In the 1989 movie Field of Dreams, Kevin Costner’s character builds a baseball field within his corn farm after a ghostly voice tells him “If you build it, he will come”. In this case, the “he” refers to Costner’s character’s dead father.
Since then, especially in entrepreneurial companies and startups, the phrase has been changed to “If you build it, they will come”, which suggests that if you create a new product, customers will find their way to you in order to buy it.
It is a lovely Hollywood story.
Yet unfortunately, in the real world, it hardly ever happens that way.
Usually, when a company releases a new product, customers do not come.
This could be for a number of reasons:
- People haven’t magically heard of your product if you have not done any marketing or spread the word. They will not magically find out about it and come to you
- They might have heard of the product launch, but be happy enough using what they currently have or not using anything, and require active convincing
- They might have heard of your message, but are not as excited about it as you are yourself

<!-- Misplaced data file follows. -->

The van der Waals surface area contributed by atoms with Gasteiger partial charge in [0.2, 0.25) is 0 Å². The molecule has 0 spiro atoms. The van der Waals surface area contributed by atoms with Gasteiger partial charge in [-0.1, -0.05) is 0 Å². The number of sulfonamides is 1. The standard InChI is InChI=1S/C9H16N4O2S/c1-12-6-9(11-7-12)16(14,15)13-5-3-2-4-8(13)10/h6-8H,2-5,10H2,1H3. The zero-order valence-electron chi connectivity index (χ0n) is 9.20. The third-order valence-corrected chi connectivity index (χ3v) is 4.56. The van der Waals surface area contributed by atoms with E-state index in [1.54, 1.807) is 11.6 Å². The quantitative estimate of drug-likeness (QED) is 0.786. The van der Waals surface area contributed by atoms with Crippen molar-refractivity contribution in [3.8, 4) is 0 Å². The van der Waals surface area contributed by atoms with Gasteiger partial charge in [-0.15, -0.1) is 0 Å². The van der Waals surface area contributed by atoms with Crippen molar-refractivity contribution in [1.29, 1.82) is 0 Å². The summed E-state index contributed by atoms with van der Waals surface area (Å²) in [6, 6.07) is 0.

- They might know about the product, but don’t perceive it as valuable enough to find out more
- Your product might be a solution for a nonexistent problem
- Or, frankly, they might not think that your new product is very good
As an example, each year there are still people who invent and patent a better mousetrap, and are surprised why customers keep buying the old and “inferior” standard models. Yet for the customer, this existing mousetrap is what they want, because in their mind, it works.
Whatever the reasons might be, millions of creatives, businesses and entrepreneurs are disappointed every year when customers do not just automatically come.
Remember, in order to convince customers to pay, you need to be able to communicate the value your innovation brings.
This requires you understanding your customer needs, and then being able to get them to see and hear your messaging around those needs. It might take time to convince the first early adopters, and only after that might the majority of the market even become aware of the product and willing to buy.
It takes time, effort and usually marketing money.
But this is how you actually get people to come.
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